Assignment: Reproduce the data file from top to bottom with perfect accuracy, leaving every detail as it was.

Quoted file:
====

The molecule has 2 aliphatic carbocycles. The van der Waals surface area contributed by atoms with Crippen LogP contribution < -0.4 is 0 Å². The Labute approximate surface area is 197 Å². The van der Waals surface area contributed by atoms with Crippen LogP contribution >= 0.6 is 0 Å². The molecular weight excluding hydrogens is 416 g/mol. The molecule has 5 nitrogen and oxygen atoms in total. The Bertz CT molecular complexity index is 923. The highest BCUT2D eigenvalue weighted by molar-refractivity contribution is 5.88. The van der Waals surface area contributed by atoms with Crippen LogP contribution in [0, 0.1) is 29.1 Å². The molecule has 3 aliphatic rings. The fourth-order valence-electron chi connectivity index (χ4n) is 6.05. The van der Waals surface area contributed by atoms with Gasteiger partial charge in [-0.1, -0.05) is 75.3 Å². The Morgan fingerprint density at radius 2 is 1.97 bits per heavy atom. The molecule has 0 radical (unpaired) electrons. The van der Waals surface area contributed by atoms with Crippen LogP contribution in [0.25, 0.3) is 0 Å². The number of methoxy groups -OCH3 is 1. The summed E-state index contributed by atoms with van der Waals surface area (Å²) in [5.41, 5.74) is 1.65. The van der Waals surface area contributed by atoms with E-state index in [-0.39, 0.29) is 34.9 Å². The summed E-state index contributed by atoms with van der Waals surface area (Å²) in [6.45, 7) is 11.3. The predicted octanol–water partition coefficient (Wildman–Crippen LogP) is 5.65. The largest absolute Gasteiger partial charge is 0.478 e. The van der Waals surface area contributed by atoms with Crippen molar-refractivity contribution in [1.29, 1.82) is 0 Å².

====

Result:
The molecule has 2 aliphatic carbocycles. The van der Waals surface area contributed by atoms with Crippen LogP contribution < -0.4 is 0 Å². The Labute approximate surface area is 197 Å². The van der Waals surface area contributed by atoms with Crippen LogP contribution >= 0.6 is 0 Å². The molecular weight excluding hydrogens is 416 g/mol. The molecule has 5 nitrogen and oxygen atoms in total. The Bertz CT molecular complexity index is 923. The highest BCUT2D eigenvalue weighted by molar-refractivity contribution is 5.88. The van der Waals surface area contributed by atoms with Crippen LogP contribution in [0, 0.1) is 29.1 Å². The molecule has 3 aliphatic rings. The fourth-order valence-electron chi connectivity index (χ4n) is 6.05. The van der Waals surface area contributed by atoms with Gasteiger partial charge in [-0.1, -0.05) is 75.3 Å². The Morgan fingerprint density at radius 2 is 1.97 bits per heavy atom. The molecule has 0 radical (unpaired) electrons. The van der Waals surface area contributed by atoms with Crippen LogP contribution in [0.25, 0.3) is 0 Å². The number of methoxy groups -OCH3 is 1. The summed E-state index contributed by atoms with van der Waals surface area (Å²) in [5.41, 5.74) is 1.65. The van der Waals surface area contributed by atoms with E-state index in [-0.39, 0.29) is 34.9 Å². The summed E-state index contributed by atoms with van der Waals surface area (Å²) in [6.45, 7) is 11.3. The predicted octanol–water partition coefficient (Wildman–Crippen LogP) is 5.65. The largest absolute Gasteiger partial charge is 0.478 e. The van der Waals surface area contributed by atoms with Crippen molar-refractivity contribution in [1.29, 1.82) is 0 Å².